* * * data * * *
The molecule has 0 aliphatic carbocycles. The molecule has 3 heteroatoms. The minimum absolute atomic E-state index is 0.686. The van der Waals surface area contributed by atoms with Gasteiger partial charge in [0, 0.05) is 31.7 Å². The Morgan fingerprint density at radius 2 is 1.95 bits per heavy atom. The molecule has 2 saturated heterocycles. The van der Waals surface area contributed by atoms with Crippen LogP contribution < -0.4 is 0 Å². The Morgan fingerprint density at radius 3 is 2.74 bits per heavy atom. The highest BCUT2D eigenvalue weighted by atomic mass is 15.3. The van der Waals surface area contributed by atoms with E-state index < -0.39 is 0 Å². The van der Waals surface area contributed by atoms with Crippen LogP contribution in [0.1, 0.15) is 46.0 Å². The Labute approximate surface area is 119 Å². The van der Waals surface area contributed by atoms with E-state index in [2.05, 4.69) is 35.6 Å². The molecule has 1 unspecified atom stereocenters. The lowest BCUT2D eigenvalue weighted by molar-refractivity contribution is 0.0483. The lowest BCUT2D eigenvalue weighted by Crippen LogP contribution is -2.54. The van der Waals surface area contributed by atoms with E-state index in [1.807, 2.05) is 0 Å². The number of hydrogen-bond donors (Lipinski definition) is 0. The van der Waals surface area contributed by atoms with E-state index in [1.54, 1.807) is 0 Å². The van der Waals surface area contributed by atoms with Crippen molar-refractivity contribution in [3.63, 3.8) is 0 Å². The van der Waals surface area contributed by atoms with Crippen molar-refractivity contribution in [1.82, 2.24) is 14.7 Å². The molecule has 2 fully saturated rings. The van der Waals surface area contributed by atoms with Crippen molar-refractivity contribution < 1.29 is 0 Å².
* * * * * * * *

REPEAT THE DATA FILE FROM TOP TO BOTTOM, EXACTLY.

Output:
The molecule has 0 aliphatic carbocycles. The molecule has 3 heteroatoms. The minimum absolute atomic E-state index is 0.686. The van der Waals surface area contributed by atoms with Gasteiger partial charge in [0, 0.05) is 31.7 Å². The Morgan fingerprint density at radius 2 is 1.95 bits per heavy atom. The molecule has 2 saturated heterocycles. The van der Waals surface area contributed by atoms with Crippen LogP contribution < -0.4 is 0 Å². The Morgan fingerprint density at radius 3 is 2.74 bits per heavy atom. The highest BCUT2D eigenvalue weighted by atomic mass is 15.3. The van der Waals surface area contributed by atoms with E-state index < -0.39 is 0 Å². The van der Waals surface area contributed by atoms with Crippen LogP contribution in [0.1, 0.15) is 46.0 Å². The Labute approximate surface area is 119 Å². The van der Waals surface area contributed by atoms with E-state index in [2.05, 4.69) is 35.6 Å². The molecule has 1 unspecified atom stereocenters. The lowest BCUT2D eigenvalue weighted by molar-refractivity contribution is 0.0483. The lowest BCUT2D eigenvalue weighted by Crippen LogP contribution is -2.54. The van der Waals surface area contributed by atoms with E-state index in [1.807, 2.05) is 0 Å². The number of hydrogen-bond donors (Lipinski definition) is 0. The van der Waals surface area contributed by atoms with E-state index in [1.54, 1.807) is 0 Å². The van der Waals surface area contributed by atoms with Crippen molar-refractivity contribution in [3.63, 3.8) is 0 Å². The van der Waals surface area contributed by atoms with Crippen molar-refractivity contribution in [1.82, 2.24) is 14.7 Å². The molecule has 2 fully saturated rings. The van der Waals surface area contributed by atoms with Crippen molar-refractivity contribution < 1.29 is 0 Å².